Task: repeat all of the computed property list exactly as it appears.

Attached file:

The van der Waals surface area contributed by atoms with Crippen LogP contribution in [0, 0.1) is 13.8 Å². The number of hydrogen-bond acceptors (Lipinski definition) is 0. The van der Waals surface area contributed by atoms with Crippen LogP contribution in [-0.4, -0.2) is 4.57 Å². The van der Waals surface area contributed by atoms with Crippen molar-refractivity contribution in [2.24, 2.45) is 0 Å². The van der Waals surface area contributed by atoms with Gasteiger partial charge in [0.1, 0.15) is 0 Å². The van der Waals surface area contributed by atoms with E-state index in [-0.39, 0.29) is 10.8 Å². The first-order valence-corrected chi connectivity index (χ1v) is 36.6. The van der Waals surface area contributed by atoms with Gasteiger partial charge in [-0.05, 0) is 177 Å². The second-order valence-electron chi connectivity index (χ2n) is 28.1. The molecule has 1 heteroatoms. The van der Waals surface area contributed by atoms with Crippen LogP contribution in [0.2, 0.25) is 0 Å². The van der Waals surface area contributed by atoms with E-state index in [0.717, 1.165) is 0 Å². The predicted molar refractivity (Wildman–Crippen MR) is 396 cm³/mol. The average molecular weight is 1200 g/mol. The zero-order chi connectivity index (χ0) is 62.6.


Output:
The van der Waals surface area contributed by atoms with Crippen LogP contribution in [0, 0.1) is 13.8 Å². The number of hydrogen-bond acceptors (Lipinski definition) is 0. The van der Waals surface area contributed by atoms with Crippen LogP contribution in [-0.4, -0.2) is 4.57 Å². The van der Waals surface area contributed by atoms with Crippen molar-refractivity contribution in [2.24, 2.45) is 0 Å². The van der Waals surface area contributed by atoms with Gasteiger partial charge in [0.1, 0.15) is 0 Å². The van der Waals surface area contributed by atoms with E-state index in [-0.39, 0.29) is 10.8 Å². The first-order valence-corrected chi connectivity index (χ1v) is 36.6. The van der Waals surface area contributed by atoms with Gasteiger partial charge in [-0.05, 0) is 177 Å². The second-order valence-electron chi connectivity index (χ2n) is 28.1. The molecule has 1 heteroatoms. The van der Waals surface area contributed by atoms with Crippen LogP contribution in [0.2, 0.25) is 0 Å². The van der Waals surface area contributed by atoms with E-state index in [0.717, 1.165) is 0 Å². The predicted molar refractivity (Wildman–Crippen MR) is 396 cm³/mol. The average molecular weight is 1200 g/mol. The zero-order chi connectivity index (χ0) is 62.6.